For What Its Worth Regional Equity Community Organizing And Metropolitan America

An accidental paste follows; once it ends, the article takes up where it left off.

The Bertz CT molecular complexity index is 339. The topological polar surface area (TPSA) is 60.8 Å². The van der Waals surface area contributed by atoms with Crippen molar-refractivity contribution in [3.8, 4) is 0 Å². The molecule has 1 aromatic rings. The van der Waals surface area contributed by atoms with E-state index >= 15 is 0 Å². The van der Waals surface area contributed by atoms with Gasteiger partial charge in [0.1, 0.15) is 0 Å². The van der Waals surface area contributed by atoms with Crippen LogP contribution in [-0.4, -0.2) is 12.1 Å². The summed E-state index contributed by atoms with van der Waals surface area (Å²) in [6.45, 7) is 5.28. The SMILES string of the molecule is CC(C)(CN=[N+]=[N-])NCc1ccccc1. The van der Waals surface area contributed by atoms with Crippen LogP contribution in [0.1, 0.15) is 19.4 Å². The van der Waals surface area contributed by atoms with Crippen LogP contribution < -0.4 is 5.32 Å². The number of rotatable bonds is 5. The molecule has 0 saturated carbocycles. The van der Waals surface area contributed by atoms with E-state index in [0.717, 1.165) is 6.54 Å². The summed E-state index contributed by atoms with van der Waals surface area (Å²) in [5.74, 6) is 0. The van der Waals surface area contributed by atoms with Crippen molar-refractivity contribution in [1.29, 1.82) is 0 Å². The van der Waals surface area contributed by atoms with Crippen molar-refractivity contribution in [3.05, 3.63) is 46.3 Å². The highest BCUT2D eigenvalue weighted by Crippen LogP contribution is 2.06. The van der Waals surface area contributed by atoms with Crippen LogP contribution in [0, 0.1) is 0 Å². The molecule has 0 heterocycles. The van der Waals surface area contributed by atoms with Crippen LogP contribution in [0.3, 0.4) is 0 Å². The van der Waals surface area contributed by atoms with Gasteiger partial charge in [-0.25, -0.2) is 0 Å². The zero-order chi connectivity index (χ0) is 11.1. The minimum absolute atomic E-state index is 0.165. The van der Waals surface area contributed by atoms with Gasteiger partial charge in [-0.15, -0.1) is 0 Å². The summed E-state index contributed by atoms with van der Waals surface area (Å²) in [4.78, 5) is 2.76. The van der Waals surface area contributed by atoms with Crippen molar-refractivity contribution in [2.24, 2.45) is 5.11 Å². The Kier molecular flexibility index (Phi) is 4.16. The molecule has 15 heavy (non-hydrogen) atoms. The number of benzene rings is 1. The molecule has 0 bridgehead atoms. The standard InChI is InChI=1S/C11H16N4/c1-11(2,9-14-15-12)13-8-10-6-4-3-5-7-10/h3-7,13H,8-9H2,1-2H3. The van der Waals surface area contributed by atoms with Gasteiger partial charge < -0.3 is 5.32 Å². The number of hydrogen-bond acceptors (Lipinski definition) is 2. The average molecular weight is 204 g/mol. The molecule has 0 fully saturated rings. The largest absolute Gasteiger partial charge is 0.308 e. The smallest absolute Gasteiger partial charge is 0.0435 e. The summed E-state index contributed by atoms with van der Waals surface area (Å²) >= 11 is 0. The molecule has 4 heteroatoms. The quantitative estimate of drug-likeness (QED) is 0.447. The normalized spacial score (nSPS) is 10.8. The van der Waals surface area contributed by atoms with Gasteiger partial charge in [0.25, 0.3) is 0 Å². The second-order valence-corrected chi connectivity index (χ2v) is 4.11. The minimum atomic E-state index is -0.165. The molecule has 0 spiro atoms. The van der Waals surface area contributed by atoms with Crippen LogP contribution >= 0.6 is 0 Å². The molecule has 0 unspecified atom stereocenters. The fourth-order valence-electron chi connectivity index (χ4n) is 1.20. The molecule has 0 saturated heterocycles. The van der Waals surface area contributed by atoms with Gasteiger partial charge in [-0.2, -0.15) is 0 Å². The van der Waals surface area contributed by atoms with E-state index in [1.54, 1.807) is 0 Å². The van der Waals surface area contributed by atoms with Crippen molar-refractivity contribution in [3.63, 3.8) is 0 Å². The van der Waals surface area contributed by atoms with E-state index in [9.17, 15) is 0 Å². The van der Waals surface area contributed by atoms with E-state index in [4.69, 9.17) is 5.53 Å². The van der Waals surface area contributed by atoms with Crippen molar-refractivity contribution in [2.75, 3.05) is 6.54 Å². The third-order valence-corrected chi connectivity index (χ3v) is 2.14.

Regional equity has taken off as a field of research and activism in recent years. Within the general field, three important variants have emerged: community development regionalism, in which the main interest is in using regional levers to promote a new form of community revitalization; policy change regionalism, in which the main emphasis is on shifting government rules to better distribute metropolitan resources; and social movement regionalism, in which the focus is on mobilizing communities for collective action at a regional level. Drawing on a series of case studies from across the country, we argue that all these variants have a role but that social movement regionalism may be particularly effective in productively addressing the inevitable tensions and conflicts that emerge in regional equity strategies, including the relationship to business-oriented regionalism, labor–community alliances, and the role of race. We conclude by speculating on the recent efforts of social movement regionalism to scale up, suggesting that this could present an important contribution to a broader and deeper movement for progressive social change in the United States.